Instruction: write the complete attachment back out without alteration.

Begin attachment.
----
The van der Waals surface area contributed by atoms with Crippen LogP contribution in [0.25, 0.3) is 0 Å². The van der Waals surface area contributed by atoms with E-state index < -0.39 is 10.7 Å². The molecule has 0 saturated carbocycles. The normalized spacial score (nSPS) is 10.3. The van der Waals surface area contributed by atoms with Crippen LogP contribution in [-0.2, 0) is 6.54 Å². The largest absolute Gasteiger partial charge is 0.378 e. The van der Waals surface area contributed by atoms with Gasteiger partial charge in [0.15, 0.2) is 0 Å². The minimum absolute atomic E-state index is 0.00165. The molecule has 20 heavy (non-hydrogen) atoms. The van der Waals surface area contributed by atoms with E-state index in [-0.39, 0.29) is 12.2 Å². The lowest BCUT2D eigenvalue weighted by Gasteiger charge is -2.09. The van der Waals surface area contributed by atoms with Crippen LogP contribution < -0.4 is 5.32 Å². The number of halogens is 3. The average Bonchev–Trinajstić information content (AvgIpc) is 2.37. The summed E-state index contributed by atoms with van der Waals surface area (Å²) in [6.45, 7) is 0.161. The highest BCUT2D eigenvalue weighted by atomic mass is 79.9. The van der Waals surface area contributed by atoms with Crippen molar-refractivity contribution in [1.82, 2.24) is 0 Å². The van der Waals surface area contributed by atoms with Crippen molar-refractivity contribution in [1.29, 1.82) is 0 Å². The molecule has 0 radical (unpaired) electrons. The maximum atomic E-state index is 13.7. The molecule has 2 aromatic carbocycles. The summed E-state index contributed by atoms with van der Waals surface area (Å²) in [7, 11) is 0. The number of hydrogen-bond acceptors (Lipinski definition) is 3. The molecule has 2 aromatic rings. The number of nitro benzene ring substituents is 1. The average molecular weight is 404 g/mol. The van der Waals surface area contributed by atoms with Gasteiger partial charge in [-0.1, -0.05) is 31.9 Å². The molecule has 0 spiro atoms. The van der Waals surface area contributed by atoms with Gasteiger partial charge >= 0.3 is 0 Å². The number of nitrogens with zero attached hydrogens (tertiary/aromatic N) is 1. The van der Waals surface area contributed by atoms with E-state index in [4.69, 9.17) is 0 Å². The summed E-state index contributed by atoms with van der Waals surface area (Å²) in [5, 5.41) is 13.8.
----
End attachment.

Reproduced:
The van der Waals surface area contributed by atoms with Crippen LogP contribution in [0.25, 0.3) is 0 Å². The van der Waals surface area contributed by atoms with E-state index < -0.39 is 10.7 Å². The molecule has 0 saturated carbocycles. The normalized spacial score (nSPS) is 10.3. The van der Waals surface area contributed by atoms with Crippen LogP contribution in [-0.2, 0) is 6.54 Å². The largest absolute Gasteiger partial charge is 0.378 e. The van der Waals surface area contributed by atoms with Gasteiger partial charge in [0.15, 0.2) is 0 Å². The minimum absolute atomic E-state index is 0.00165. The molecule has 20 heavy (non-hydrogen) atoms. The van der Waals surface area contributed by atoms with E-state index in [-0.39, 0.29) is 12.2 Å². The lowest BCUT2D eigenvalue weighted by Gasteiger charge is -2.09. The van der Waals surface area contributed by atoms with Crippen LogP contribution < -0.4 is 5.32 Å². The number of halogens is 3. The average Bonchev–Trinajstić information content (AvgIpc) is 2.37. The summed E-state index contributed by atoms with van der Waals surface area (Å²) in [6.45, 7) is 0.161. The highest BCUT2D eigenvalue weighted by atomic mass is 79.9. The van der Waals surface area contributed by atoms with Crippen molar-refractivity contribution in [1.82, 2.24) is 0 Å². The van der Waals surface area contributed by atoms with Crippen molar-refractivity contribution in [1.29, 1.82) is 0 Å². The molecule has 0 radical (unpaired) electrons. The maximum atomic E-state index is 13.7. The molecule has 2 aromatic carbocycles. The summed E-state index contributed by atoms with van der Waals surface area (Å²) in [7, 11) is 0. The number of hydrogen-bond acceptors (Lipinski definition) is 3. The molecule has 2 aromatic rings. The number of nitro benzene ring substituents is 1. The average molecular weight is 404 g/mol. The van der Waals surface area contributed by atoms with Gasteiger partial charge in [-0.1, -0.05) is 31.9 Å². The molecule has 0 spiro atoms. The van der Waals surface area contributed by atoms with Gasteiger partial charge >= 0.3 is 0 Å². The number of nitrogens with zero attached hydrogens (tertiary/aromatic N) is 1. The van der Waals surface area contributed by atoms with E-state index in [4.69, 9.17) is 0 Å². The summed E-state index contributed by atoms with van der Waals surface area (Å²) in [5, 5.41) is 13.8.